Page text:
The annual growth rate in the amount of mortgage money outstanding remained at 5.8% for the third month in a row, while non-bank lenders are experiencing a perceptible rise in mortgage lending

The annual growth rate in the amount of mortgage money outstanding remained at 5.8% for the third month in a row, while non-bank lenders are experiencing a perceptible rise in mortgage lending

By David Hargreaves

For the third month in a row, the total monies outstanding in mortgages grew at an annual rate of 5.8% in March.

The stabilising of this growth rate follows over a year in which the annualised rate of growth in mortgage borrowing had slowed month-by month.

For example, in December 2016 the annualised growth rate had hit 9.3% but then slowed rapidly after that.

The latest Reserve Bank figures monitoring sector credit show last month the amount outstanding on mortgages as of March was $247.377 billion, compared with $245.845 billion in February. Those figures include both banks and non-banking lenders.

The March figures show there have been some interesting moves in the non-bank lending. 

From a very small base, the amounts being loaned in mortgages by the non-bank lenders have been increasing quite significantly.

As of the end of March there was $2.276 billion worth of mortgage money owed to non-bank lenders, which was an increase of 4.1% (nearly $100 million) in just a month.

The total outstanding of mortgages to non-bank lenders has risen by 24.5% in the past 12 months and by nearly 56% (over $800 million) in the past 24 months.

Doubtless this is a trend that will somewhat interest the Reserve Bank since the non-bank lenders are not covered by the RBNZ's loan to value lending restrictions.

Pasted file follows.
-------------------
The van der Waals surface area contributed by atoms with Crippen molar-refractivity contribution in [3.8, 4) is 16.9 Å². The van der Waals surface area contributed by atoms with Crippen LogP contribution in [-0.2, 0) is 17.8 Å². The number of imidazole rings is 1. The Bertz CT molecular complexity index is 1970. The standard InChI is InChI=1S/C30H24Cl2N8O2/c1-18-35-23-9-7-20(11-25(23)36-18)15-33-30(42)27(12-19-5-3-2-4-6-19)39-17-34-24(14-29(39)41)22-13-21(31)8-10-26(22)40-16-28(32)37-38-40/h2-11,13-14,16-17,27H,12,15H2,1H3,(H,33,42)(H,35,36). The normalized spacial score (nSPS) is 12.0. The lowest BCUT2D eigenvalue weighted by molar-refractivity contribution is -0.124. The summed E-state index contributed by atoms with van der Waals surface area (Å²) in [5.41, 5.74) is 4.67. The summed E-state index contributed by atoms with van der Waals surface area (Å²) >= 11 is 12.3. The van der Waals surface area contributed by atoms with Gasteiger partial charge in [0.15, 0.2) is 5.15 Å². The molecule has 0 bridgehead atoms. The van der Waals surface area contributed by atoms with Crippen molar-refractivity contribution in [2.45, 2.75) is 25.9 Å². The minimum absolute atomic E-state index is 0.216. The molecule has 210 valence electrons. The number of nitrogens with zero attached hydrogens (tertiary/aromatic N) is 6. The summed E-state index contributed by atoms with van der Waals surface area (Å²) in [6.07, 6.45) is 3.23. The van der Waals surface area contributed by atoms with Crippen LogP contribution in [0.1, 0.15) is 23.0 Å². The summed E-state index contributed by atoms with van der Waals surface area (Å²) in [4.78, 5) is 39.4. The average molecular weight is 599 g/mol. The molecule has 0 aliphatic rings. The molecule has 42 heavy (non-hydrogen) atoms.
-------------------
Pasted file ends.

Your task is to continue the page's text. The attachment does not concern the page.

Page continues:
But for sure, the amount at this stage involved with the non-bank lenders is small. By some comparison, in 2007 when the meltdown of the finance company sector began in earnest, there was about $8.5 billion outstanding in mortgages to non-bank lenders.

Elsewhere in the latest RBNZ figures, the recent sharp rise in personal finance borrowing has continued to reverse this month, with the annual rate of growth in the amount outstanding having shrunk to 7.5% from 8% in February and 8.5% in January.

And in the non-personal finance business, lending to the agricultural sector, at a little under $60.8 billion continued to be fairly static, with an annualised growth rate of 2.7%, while business borrowing - which has gone somewhat softer since the Coalition Government came in, stood at a total of just over $108.5 billion - up a little under $150 million on February's figure and showing an annualised growth rate of 4.6% down from 5.3% in February.

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1 Comments

Quite a lot of noise in the monthly growth data though. May need to wait a few more months before breaking out the Champagne.